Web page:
GRAHAM Cooper has uttered many R words numerous times in his 40-year agricultural career.
Research, retail, regional communities, reciprocation and recognition - even a bit of red for Elders, with whom he's had a 23-year joint venture partnership - have all rolled off his tongue at some point.
But none as significant as that which he uttered last week - retirement.
His wife Kerry referred to it as a Clayton's retirement and most friends and colleagues don't believe it will actually happen either.
How can this "gruff bear" who's been a community-minded force of nature at work and at play for more than four decades, including being awarded an Order of Australia Medal in 2017 for service to local government and the community, of Cunderdin, pull up stumps and call it quits. Does he even have a stop button they ask.
But the man they call Coops, or by his own admission on occasion the "fat controller", the "enforcer" or the "dozer", co-principal with wife Kerry of Elders Farmways Cunderdin and Elders Farmways Dowerin, maintains it's true.
And to prove it he recently hosted, with the support of his family, a "little function" of thanks - which saw almost 200 people in attendance, mostly local farmers, at Pagoda Resort, South Perth.
"It's ended up bigger than Ben Hur - just about every bugger I invited has turned up... unfortunately," Mr Cooper said.
"Obviously no one was going to miss a good feed and drinking some free grog on me," he added, gesturing to the open bar.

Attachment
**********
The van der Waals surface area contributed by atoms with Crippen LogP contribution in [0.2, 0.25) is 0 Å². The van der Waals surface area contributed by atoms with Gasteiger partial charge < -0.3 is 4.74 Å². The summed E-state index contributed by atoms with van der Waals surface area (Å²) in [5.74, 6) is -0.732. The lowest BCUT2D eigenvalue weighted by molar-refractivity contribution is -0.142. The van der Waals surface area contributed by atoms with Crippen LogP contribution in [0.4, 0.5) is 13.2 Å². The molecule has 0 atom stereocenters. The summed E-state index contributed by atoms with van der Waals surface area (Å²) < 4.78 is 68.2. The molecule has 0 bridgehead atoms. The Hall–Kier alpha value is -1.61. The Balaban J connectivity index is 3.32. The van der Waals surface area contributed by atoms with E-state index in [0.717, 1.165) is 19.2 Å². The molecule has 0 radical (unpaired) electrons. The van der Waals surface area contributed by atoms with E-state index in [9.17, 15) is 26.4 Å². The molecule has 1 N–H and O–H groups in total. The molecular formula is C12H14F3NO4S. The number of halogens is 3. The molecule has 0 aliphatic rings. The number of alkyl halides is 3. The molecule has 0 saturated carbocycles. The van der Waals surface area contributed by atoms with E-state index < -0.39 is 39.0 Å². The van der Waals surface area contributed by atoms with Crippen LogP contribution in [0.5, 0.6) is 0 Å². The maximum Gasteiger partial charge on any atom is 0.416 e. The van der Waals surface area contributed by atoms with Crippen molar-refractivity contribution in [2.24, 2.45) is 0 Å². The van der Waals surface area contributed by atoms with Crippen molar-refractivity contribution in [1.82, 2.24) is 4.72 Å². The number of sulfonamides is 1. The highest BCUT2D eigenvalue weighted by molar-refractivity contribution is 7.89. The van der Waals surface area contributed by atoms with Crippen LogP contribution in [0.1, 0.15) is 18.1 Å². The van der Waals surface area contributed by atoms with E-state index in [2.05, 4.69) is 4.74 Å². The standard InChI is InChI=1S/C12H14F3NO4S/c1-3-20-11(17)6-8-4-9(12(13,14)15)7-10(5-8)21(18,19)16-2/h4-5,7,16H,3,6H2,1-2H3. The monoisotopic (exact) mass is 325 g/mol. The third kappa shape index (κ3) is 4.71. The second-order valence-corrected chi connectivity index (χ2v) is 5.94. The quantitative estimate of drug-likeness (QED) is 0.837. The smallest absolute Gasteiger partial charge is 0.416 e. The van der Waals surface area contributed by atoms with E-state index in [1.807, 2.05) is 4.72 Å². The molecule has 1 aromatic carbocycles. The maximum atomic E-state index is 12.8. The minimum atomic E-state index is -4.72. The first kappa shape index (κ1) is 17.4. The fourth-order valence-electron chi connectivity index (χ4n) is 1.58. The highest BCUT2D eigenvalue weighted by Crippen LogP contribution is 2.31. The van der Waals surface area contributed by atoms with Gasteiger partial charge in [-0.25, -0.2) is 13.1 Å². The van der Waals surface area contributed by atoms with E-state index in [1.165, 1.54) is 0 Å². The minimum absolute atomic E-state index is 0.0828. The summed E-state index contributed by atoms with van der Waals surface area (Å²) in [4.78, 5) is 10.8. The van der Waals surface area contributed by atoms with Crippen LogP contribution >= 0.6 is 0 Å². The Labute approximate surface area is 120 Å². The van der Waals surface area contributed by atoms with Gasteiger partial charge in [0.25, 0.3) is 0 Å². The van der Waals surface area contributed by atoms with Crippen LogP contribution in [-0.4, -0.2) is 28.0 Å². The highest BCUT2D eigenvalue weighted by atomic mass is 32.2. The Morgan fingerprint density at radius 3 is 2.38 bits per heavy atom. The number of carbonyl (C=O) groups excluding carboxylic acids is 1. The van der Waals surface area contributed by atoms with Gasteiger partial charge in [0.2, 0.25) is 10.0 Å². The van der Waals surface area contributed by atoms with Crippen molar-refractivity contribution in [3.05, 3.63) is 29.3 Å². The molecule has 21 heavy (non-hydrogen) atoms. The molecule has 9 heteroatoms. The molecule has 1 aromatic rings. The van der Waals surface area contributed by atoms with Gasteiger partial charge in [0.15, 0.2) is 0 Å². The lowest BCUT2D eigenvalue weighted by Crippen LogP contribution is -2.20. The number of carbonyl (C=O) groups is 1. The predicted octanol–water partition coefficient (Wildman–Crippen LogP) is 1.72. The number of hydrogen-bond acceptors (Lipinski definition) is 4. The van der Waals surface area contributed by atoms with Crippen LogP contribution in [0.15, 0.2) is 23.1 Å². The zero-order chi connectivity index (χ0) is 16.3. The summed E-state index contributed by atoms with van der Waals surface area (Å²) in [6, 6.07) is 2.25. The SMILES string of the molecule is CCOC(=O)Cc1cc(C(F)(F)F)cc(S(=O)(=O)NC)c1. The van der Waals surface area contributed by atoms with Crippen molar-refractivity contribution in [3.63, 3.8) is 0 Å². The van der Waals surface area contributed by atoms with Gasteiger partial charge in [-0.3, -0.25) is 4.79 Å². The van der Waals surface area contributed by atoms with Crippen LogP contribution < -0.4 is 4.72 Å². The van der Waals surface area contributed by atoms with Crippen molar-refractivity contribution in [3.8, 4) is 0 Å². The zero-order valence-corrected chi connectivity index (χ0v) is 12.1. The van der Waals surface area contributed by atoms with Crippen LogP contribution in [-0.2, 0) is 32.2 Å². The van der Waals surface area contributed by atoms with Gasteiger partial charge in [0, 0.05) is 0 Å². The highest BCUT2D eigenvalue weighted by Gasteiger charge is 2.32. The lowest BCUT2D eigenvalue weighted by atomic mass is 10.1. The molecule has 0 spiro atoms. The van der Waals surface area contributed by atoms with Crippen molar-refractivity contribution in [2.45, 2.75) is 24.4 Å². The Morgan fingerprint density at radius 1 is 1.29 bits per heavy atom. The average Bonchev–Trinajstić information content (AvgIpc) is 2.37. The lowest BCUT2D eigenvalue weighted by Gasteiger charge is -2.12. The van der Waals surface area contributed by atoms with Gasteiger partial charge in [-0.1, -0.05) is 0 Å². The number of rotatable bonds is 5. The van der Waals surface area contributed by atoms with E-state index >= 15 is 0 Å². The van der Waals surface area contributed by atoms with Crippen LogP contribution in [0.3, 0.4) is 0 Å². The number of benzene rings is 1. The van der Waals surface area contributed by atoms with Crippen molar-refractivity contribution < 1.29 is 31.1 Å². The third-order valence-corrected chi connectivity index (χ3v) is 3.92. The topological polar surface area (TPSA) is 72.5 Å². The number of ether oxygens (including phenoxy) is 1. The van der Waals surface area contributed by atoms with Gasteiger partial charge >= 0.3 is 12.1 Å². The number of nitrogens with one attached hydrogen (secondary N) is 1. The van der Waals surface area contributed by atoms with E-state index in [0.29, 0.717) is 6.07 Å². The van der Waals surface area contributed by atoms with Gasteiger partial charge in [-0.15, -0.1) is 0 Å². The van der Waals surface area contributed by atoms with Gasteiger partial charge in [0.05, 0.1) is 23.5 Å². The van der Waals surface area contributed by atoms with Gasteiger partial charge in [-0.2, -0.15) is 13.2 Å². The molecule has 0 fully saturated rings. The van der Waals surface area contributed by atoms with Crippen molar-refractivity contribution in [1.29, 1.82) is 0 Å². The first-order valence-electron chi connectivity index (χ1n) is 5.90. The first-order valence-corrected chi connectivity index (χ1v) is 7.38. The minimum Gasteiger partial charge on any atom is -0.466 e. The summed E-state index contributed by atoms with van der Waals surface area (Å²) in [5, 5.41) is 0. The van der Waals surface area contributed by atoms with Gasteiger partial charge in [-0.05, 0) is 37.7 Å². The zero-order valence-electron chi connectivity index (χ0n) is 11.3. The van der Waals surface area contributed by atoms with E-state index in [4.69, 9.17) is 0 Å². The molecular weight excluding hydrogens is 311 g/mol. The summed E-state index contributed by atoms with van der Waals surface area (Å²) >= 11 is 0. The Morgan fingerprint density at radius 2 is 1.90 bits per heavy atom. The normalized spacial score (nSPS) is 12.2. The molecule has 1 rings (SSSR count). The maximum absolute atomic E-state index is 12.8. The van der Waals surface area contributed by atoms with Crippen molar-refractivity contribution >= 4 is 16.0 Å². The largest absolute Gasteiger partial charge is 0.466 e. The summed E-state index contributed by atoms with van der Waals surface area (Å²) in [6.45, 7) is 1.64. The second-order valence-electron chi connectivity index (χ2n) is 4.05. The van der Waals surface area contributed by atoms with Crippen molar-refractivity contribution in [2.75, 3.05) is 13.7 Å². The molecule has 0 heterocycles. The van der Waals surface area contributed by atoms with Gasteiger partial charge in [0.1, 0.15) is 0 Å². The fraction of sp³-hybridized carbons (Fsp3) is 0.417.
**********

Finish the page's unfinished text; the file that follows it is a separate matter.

"But in all seriousness, this is about thanking family, loyal clients and colleagues that have helped me along the way and been such an important part of our life and our business."
While Mr Cooper will now be swapping his retail hat for perhaps a fishing, footy or golfing number more often, he won't be walking away entirely from his red epicentre.
In a changing of the guard, youngest son Aaron who had a 10-year career with Elders at Wyalkatchem and Moora and has been home for five years, will be taking on the role of managing director of the family business and continuing the Elders partnership.
So Mr Cooper knows he won't be too far removed from the temptation of poking his nose over the counter to provide some "meaningful" advice.
The importance of family to Mr Cooper was something that came through top of the list from every speaker on the night and the strength of the relationship was reflected by the banter between him, his wife Kerry and sons, Wade, a former army lieutenant colonel, Ryan, a paramedic in the Air Force and Aaron, on the night.
Other standout qualities highlighted were Mr Cooper's community mindedness, his doggedness when fighting for funding and support for country towns, his unflinching quest to stay on the path he believed was the right one on any issue even when others could not always see his vision, while at the same time having an ability to lead and take others on the journey with him, his generosity in imparting knowledge and providing training and advice particularly to younger people, his loyalty, integrity and sense of humour and being tough as nails but soft as butter.
Tim Shackleton, former chairman of the Wheatbelt Development Commission, remembers Mr Cooper as one of the best he's worked with.
"In his time on the board, Graham - despite being a proud resident of Cunderdin - never let parochialism or self interest get in the way of his decisions, always looking at the bigger picture and the greater good for the whole Wheatbelt region," Mr Shackleton said.